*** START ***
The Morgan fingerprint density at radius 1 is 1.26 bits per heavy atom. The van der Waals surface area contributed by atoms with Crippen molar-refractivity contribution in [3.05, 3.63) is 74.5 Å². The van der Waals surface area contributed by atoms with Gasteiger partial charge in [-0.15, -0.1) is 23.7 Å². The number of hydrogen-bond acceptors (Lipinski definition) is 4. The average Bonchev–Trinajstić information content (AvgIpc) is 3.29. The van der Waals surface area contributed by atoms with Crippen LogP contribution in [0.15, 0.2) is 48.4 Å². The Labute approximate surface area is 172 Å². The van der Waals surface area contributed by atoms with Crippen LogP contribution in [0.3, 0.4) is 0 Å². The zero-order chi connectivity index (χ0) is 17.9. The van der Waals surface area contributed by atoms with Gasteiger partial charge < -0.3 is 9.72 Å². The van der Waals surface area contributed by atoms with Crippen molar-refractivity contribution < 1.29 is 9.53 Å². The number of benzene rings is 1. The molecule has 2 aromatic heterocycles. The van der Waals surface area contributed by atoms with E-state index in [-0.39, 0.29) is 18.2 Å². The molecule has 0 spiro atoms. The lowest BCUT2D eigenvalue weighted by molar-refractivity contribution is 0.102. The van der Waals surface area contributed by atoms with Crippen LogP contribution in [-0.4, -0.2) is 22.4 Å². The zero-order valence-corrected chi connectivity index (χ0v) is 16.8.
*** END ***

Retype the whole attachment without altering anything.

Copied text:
The Morgan fingerprint density at radius 1 is 1.26 bits per heavy atom. The van der Waals surface area contributed by atoms with Crippen molar-refractivity contribution in [3.05, 3.63) is 74.5 Å². The van der Waals surface area contributed by atoms with Gasteiger partial charge in [-0.15, -0.1) is 23.7 Å². The number of hydrogen-bond acceptors (Lipinski definition) is 4. The average Bonchev–Trinajstić information content (AvgIpc) is 3.29. The van der Waals surface area contributed by atoms with Crippen LogP contribution in [0.15, 0.2) is 48.4 Å². The Labute approximate surface area is 172 Å². The van der Waals surface area contributed by atoms with Crippen LogP contribution in [0.3, 0.4) is 0 Å². The zero-order chi connectivity index (χ0) is 17.9. The van der Waals surface area contributed by atoms with Gasteiger partial charge < -0.3 is 9.72 Å². The van der Waals surface area contributed by atoms with Crippen molar-refractivity contribution < 1.29 is 9.53 Å². The number of benzene rings is 1. The molecule has 2 aromatic heterocycles. The van der Waals surface area contributed by atoms with E-state index in [-0.39, 0.29) is 18.2 Å². The molecule has 0 spiro atoms. The lowest BCUT2D eigenvalue weighted by molar-refractivity contribution is 0.102. The van der Waals surface area contributed by atoms with Crippen LogP contribution in [-0.4, -0.2) is 22.4 Å². The zero-order valence-corrected chi connectivity index (χ0v) is 16.8.